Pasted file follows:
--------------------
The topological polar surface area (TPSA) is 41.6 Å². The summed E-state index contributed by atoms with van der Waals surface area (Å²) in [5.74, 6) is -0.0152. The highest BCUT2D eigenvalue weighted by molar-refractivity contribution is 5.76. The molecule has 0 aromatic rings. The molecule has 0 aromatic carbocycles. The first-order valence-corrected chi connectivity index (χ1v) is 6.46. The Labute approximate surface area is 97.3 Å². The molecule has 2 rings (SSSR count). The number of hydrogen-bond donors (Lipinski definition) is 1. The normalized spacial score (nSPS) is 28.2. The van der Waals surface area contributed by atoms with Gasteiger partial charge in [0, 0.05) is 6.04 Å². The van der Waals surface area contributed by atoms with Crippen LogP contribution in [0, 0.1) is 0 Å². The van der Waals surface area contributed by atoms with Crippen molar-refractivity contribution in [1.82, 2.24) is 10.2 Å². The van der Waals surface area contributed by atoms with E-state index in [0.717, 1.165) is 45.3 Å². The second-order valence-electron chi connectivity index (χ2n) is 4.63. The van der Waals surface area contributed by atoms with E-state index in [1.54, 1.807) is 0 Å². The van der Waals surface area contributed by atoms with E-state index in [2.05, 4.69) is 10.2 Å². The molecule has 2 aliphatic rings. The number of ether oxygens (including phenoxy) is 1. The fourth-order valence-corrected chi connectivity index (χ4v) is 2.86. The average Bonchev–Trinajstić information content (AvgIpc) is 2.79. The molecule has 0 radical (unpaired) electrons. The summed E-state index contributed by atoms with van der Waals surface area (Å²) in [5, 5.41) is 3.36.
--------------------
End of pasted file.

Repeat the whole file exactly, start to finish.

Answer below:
The topological polar surface area (TPSA) is 41.6 Å². The summed E-state index contributed by atoms with van der Waals surface area (Å²) in [5.74, 6) is -0.0152. The highest BCUT2D eigenvalue weighted by molar-refractivity contribution is 5.76. The molecule has 0 aromatic rings. The molecule has 0 aromatic carbocycles. The first-order valence-corrected chi connectivity index (χ1v) is 6.46. The Labute approximate surface area is 97.3 Å². The molecule has 2 rings (SSSR count). The number of hydrogen-bond donors (Lipinski definition) is 1. The normalized spacial score (nSPS) is 28.2. The van der Waals surface area contributed by atoms with Gasteiger partial charge in [0, 0.05) is 6.04 Å². The van der Waals surface area contributed by atoms with Crippen LogP contribution in [0, 0.1) is 0 Å². The van der Waals surface area contributed by atoms with Crippen molar-refractivity contribution in [1.82, 2.24) is 10.2 Å². The van der Waals surface area contributed by atoms with E-state index in [0.717, 1.165) is 45.3 Å². The second-order valence-electron chi connectivity index (χ2n) is 4.63. The van der Waals surface area contributed by atoms with E-state index in [1.54, 1.807) is 0 Å². The van der Waals surface area contributed by atoms with E-state index in [2.05, 4.69) is 10.2 Å². The molecule has 2 aliphatic rings. The number of ether oxygens (including phenoxy) is 1. The fourth-order valence-corrected chi connectivity index (χ4v) is 2.86. The average Bonchev–Trinajstić information content (AvgIpc) is 2.79. The molecule has 0 radical (unpaired) electrons. The summed E-state index contributed by atoms with van der Waals surface area (Å²) in [5, 5.41) is 3.36.